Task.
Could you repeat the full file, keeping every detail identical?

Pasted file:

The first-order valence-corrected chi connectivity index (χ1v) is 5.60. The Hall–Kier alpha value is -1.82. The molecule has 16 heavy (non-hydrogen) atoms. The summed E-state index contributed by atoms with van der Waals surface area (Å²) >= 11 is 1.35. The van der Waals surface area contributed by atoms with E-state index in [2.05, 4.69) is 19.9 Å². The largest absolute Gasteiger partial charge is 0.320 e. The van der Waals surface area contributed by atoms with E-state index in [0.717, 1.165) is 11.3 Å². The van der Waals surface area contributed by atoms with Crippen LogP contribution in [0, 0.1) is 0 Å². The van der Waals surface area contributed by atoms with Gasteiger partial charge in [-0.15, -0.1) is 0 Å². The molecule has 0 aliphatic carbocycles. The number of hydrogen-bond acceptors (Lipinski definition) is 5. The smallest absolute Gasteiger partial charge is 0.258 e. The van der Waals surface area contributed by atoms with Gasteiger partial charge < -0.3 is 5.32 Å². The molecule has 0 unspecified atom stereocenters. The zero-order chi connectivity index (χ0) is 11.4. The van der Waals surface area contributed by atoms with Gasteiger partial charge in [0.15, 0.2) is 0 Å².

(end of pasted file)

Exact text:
The first-order valence-corrected chi connectivity index (χ1v) is 5.60. The Hall–Kier alpha value is -1.82. The molecule has 16 heavy (non-hydrogen) atoms. The summed E-state index contributed by atoms with van der Waals surface area (Å²) >= 11 is 1.35. The van der Waals surface area contributed by atoms with E-state index in [2.05, 4.69) is 19.9 Å². The largest absolute Gasteiger partial charge is 0.320 e. The van der Waals surface area contributed by atoms with E-state index in [0.717, 1.165) is 11.3 Å². The van der Waals surface area contributed by atoms with Crippen LogP contribution in [0, 0.1) is 0 Å². The van der Waals surface area contributed by atoms with Gasteiger partial charge in [-0.15, -0.1) is 0 Å². The molecule has 0 aliphatic carbocycles. The number of hydrogen-bond acceptors (Lipinski definition) is 5. The smallest absolute Gasteiger partial charge is 0.258 e. The van der Waals surface area contributed by atoms with Gasteiger partial charge < -0.3 is 5.32 Å². The molecule has 0 unspecified atom stereocenters. The zero-order chi connectivity index (χ0) is 11.4. The van der Waals surface area contributed by atoms with Gasteiger partial charge in [0.15, 0.2) is 0 Å².